For almost 150 years, Chippewa Lake Park has occupied a place along Chippewa Lake in Ohio’s Medina County. However, after 100 years of operating, in 1978 the park closed its gates for the last time, never to open again. Now, all that remains are the ghostly remains of a one-thriving park.
Several months ago I decided to take a road trip to see the old park for myself. I must admit, this trip was primarily fueled by the knowledge that Chippewa was home to one of the last three remaining Tumble Bugs — and I had to see it. I had seen (and ridden) Kennywood’s Turtle and Conneaut Lake Park’s Tumble Bug so this would make my collection complete.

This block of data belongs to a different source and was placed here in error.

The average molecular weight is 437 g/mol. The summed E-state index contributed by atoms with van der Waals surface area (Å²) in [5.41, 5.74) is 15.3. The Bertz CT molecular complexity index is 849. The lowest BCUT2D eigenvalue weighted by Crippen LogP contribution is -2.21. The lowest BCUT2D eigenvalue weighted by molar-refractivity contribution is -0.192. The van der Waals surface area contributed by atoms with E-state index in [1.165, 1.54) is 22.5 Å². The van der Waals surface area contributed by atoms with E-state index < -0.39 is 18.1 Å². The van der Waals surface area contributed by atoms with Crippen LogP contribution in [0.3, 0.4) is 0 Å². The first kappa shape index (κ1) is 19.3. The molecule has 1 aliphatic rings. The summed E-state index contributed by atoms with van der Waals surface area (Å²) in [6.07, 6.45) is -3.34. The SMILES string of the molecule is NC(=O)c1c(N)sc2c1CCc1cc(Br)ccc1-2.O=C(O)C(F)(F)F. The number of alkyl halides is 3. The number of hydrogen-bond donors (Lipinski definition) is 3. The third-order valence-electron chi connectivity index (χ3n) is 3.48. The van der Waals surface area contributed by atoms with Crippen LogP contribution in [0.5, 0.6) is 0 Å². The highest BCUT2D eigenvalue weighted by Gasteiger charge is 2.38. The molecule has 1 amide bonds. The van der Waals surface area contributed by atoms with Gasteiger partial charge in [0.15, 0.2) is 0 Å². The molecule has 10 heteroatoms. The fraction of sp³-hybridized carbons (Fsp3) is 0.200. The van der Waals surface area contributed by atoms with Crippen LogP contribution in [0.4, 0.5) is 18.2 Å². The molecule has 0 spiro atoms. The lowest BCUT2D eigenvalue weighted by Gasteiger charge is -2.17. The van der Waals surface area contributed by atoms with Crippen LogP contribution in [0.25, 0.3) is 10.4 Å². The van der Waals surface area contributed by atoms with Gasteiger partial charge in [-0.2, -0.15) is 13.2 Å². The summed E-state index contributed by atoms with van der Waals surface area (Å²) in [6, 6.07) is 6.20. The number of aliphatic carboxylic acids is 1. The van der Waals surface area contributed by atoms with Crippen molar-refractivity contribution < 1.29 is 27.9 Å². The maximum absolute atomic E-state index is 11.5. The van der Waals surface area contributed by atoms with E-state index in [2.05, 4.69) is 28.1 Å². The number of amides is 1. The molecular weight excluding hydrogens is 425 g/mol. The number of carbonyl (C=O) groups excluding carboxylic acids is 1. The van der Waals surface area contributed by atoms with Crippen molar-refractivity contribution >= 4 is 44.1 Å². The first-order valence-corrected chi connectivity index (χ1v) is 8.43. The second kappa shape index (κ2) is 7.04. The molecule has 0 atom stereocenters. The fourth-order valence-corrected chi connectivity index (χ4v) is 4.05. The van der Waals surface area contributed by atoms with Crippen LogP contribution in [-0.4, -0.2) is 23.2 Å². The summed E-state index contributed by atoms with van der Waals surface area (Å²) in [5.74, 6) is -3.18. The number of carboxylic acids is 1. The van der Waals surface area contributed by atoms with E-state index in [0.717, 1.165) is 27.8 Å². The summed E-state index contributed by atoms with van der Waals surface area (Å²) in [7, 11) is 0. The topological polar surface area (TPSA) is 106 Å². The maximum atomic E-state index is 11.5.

The former midway and location of the former Big Dipper roller coaster is visible directly behind the fence when you arrive at the old park. To your right are the broken-down ticket booths. In the park’s heyday, on the hill above the ticket booths was the ballroom. The ballroom was a park staple and remained a fixture in the closed park until 2002 when it was destroyed by an arson fire. The fire was so all-consuming that now all that remains is a twisted pile of steel and sheet metal.
Chippewa Lake Park’s “The Bug”
Just down the path was what I had come there for. As the midway curved around, winding toward the lake it sort of appeared like an apparition over a hillside. When I saw the large of the arced track I knew that I had found the Tumble Bug. I had seen pictures of The Bug (which coincidentally was the actual name of the ride when it was in operation) both when the park was in operation and in various states of abandonment so I knew how the ride had been situated. Alright, I admit, I was like a kid on Christmas morning.